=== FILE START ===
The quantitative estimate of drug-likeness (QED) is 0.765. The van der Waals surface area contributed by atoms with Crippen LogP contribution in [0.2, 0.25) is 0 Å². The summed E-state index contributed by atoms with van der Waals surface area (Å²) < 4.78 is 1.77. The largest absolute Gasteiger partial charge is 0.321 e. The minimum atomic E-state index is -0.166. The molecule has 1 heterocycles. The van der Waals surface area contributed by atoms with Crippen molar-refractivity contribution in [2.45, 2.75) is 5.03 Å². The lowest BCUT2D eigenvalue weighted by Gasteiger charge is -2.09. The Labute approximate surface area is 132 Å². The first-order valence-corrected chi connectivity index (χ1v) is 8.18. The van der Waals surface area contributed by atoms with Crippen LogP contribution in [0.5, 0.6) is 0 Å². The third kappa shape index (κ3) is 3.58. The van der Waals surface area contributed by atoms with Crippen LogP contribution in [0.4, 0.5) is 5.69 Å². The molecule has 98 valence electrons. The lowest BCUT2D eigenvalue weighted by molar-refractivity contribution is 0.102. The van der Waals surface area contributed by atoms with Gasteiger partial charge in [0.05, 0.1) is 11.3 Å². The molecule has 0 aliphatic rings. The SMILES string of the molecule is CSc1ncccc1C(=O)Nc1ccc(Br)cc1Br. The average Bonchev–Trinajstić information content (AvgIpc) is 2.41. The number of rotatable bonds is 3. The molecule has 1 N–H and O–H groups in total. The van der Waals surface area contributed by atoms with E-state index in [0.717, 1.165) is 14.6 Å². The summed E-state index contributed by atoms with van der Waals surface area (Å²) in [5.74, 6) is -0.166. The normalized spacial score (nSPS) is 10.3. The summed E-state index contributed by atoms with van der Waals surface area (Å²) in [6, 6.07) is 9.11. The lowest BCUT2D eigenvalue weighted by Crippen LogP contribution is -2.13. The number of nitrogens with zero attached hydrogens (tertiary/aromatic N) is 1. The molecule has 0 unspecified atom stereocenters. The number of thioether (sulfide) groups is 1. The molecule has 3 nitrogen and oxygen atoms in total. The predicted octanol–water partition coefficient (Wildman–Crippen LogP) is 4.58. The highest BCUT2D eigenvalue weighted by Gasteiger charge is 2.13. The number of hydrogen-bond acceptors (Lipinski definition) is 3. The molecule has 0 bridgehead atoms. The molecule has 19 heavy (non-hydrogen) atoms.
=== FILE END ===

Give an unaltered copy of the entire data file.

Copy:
The quantitative estimate of drug-likeness (QED) is 0.765. The van der Waals surface area contributed by atoms with Crippen LogP contribution in [0.2, 0.25) is 0 Å². The summed E-state index contributed by atoms with van der Waals surface area (Å²) < 4.78 is 1.77. The largest absolute Gasteiger partial charge is 0.321 e. The minimum atomic E-state index is -0.166. The molecule has 1 heterocycles. The van der Waals surface area contributed by atoms with Crippen molar-refractivity contribution in [2.45, 2.75) is 5.03 Å². The lowest BCUT2D eigenvalue weighted by Gasteiger charge is -2.09. The Labute approximate surface area is 132 Å². The first-order valence-corrected chi connectivity index (χ1v) is 8.18. The van der Waals surface area contributed by atoms with Crippen LogP contribution in [0.5, 0.6) is 0 Å². The third kappa shape index (κ3) is 3.58. The van der Waals surface area contributed by atoms with Crippen LogP contribution in [0.4, 0.5) is 5.69 Å². The molecule has 98 valence electrons. The lowest BCUT2D eigenvalue weighted by molar-refractivity contribution is 0.102. The van der Waals surface area contributed by atoms with Gasteiger partial charge in [0.05, 0.1) is 11.3 Å². The molecule has 0 aliphatic rings. The SMILES string of the molecule is CSc1ncccc1C(=O)Nc1ccc(Br)cc1Br. The average Bonchev–Trinajstić information content (AvgIpc) is 2.41. The number of rotatable bonds is 3. The molecule has 1 N–H and O–H groups in total. The van der Waals surface area contributed by atoms with E-state index in [0.717, 1.165) is 14.6 Å². The summed E-state index contributed by atoms with van der Waals surface area (Å²) in [5.74, 6) is -0.166. The normalized spacial score (nSPS) is 10.3. The summed E-state index contributed by atoms with van der Waals surface area (Å²) in [6, 6.07) is 9.11. The lowest BCUT2D eigenvalue weighted by Crippen LogP contribution is -2.13. The number of nitrogens with zero attached hydrogens (tertiary/aromatic N) is 1. The molecule has 0 unspecified atom stereocenters. The number of thioether (sulfide) groups is 1. The molecule has 3 nitrogen and oxygen atoms in total. The predicted octanol–water partition coefficient (Wildman–Crippen LogP) is 4.58. The highest BCUT2D eigenvalue weighted by Gasteiger charge is 2.13. The number of hydrogen-bond acceptors (Lipinski definition) is 3. The molecule has 0 bridgehead atoms. The molecule has 19 heavy (non-hydrogen) atoms.